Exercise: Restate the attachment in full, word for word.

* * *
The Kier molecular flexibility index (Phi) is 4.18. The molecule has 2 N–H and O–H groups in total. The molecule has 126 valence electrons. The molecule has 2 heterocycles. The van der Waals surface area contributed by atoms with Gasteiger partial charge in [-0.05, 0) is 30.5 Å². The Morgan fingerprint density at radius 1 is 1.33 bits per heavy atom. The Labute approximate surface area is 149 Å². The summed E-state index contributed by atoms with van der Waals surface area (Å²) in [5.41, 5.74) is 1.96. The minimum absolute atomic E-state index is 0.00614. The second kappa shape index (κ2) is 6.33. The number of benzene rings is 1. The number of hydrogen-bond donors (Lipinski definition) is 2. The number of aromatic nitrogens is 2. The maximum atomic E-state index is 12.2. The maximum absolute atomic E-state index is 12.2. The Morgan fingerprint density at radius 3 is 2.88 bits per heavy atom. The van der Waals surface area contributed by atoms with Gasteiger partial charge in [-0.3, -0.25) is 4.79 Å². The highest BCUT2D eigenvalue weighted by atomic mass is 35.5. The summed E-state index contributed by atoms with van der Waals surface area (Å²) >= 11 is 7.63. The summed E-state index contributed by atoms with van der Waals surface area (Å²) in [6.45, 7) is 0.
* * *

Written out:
The Kier molecular flexibility index (Phi) is 4.18. The molecule has 2 N–H and O–H groups in total. The molecule has 126 valence electrons. The molecule has 2 heterocycles. The van der Waals surface area contributed by atoms with Gasteiger partial charge in [-0.05, 0) is 30.5 Å². The Morgan fingerprint density at radius 1 is 1.33 bits per heavy atom. The Labute approximate surface area is 149 Å². The summed E-state index contributed by atoms with van der Waals surface area (Å²) in [5.41, 5.74) is 1.96. The minimum absolute atomic E-state index is 0.00614. The second kappa shape index (κ2) is 6.33. The number of benzene rings is 1. The number of hydrogen-bond donors (Lipinski definition) is 2. The number of aromatic nitrogens is 2. The maximum atomic E-state index is 12.2. The maximum absolute atomic E-state index is 12.2. The Morgan fingerprint density at radius 3 is 2.88 bits per heavy atom. The van der Waals surface area contributed by atoms with Gasteiger partial charge in [-0.3, -0.25) is 4.79 Å². The highest BCUT2D eigenvalue weighted by atomic mass is 35.5. The summed E-state index contributed by atoms with van der Waals surface area (Å²) >= 11 is 7.63. The summed E-state index contributed by atoms with van der Waals surface area (Å²) in [6.45, 7) is 0.